For me, this means I don't bring it in my house. Usually, I don't have a problem with this, and that is how I actually hold fast to the style of eating that I believe in. It's not because I am nutrition wonder-woman, or because I am highly self-disciplined. It's not because I have incredible self-control or because I don't think that stuff tastes good anymore (trust me, I grew up eating it- I know darn well that it tastes good, although I am so blessed to see how my taste buds have changed over the years to the point where most nourishing foods now taste far better than all of the other garbage).

Quite simply, if I don't want to eat it, I shouldn't allow it to be around in the first place. Maybe many of you would find the same to be true for yourselves. If you just stopped buying the chocolate milk powder and the potato chips and the Oreos and the case of pop (and all of the other things that may end up in our carts, just for an "occasional treat"), maybe you would find that you wouldn't eat them. You'd make do without. And you would feel satisfied doing it. I'm just saying…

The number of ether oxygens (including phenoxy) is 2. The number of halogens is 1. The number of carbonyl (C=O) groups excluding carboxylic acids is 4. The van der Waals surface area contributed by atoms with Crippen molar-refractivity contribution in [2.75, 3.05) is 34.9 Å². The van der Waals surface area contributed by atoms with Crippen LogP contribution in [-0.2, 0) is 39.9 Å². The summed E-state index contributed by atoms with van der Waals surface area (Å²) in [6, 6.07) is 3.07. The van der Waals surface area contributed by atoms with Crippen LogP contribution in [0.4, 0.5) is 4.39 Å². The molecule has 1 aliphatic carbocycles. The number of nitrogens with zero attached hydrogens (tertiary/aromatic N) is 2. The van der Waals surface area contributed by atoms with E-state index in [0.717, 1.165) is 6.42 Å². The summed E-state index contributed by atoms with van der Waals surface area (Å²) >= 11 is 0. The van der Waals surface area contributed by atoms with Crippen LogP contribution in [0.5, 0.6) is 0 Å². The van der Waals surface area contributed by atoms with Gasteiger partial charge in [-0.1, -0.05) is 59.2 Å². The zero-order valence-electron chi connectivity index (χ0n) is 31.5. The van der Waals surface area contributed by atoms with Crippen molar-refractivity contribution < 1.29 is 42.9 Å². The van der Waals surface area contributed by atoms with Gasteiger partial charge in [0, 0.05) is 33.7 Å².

I eagerly (eagerly!) anticipate clearing out the shelves of my pantry and fridge in two weeks when our guests return home, to return to our simple, whole foods diet. I also eagerly anticipate the 3 week sugar fast and nutrient-dense diet that I will be putting our entire family on. All is not lost. If I slip up today, I can pick up where I left off tomorrow.

For now, I'm considering walking around wearing horse blinders, and am praying for a mighty big helping of self control! No, I will not have a glass of iced tea… no, I will not have (another) handful of chocolate chips… no, I will not eat a spoonful of Jiffy peanut butter… sigh.

Do others out there struggle with reverting back to old habits of eating? What triggers it for you (stress, grief, depression, or simply being near it like me)? How do you deal with those old cravings? Am I the only one that needs to strictly ban things from entering the house?

“Greening” your kitchen (the frugal way!)

Green kitche